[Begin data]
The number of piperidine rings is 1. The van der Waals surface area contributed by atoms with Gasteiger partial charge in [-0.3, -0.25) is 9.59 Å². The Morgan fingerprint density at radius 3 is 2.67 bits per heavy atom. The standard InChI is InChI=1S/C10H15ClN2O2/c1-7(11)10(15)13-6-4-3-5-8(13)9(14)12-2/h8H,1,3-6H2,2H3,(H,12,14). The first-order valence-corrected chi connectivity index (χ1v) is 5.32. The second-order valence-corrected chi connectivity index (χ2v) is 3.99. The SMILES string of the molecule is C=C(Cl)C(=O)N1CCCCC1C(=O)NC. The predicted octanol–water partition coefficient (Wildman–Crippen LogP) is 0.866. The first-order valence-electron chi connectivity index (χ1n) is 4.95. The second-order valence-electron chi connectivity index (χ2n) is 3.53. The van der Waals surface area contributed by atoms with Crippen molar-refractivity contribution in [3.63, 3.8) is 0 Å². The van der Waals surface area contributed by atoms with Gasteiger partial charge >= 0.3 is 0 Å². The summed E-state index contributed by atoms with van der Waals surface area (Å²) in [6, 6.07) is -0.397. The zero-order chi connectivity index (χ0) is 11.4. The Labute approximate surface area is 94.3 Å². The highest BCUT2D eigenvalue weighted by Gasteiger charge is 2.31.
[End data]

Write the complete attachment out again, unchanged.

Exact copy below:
The number of piperidine rings is 1. The van der Waals surface area contributed by atoms with Gasteiger partial charge in [-0.3, -0.25) is 9.59 Å². The Morgan fingerprint density at radius 3 is 2.67 bits per heavy atom. The standard InChI is InChI=1S/C10H15ClN2O2/c1-7(11)10(15)13-6-4-3-5-8(13)9(14)12-2/h8H,1,3-6H2,2H3,(H,12,14). The first-order valence-corrected chi connectivity index (χ1v) is 5.32. The second-order valence-corrected chi connectivity index (χ2v) is 3.99. The SMILES string of the molecule is C=C(Cl)C(=O)N1CCCCC1C(=O)NC. The predicted octanol–water partition coefficient (Wildman–Crippen LogP) is 0.866. The first-order valence-electron chi connectivity index (χ1n) is 4.95. The second-order valence-electron chi connectivity index (χ2n) is 3.53. The van der Waals surface area contributed by atoms with Crippen molar-refractivity contribution in [3.63, 3.8) is 0 Å². The van der Waals surface area contributed by atoms with Gasteiger partial charge >= 0.3 is 0 Å². The summed E-state index contributed by atoms with van der Waals surface area (Å²) in [6, 6.07) is -0.397. The zero-order chi connectivity index (χ0) is 11.4. The Labute approximate surface area is 94.3 Å². The highest BCUT2D eigenvalue weighted by Gasteiger charge is 2.31.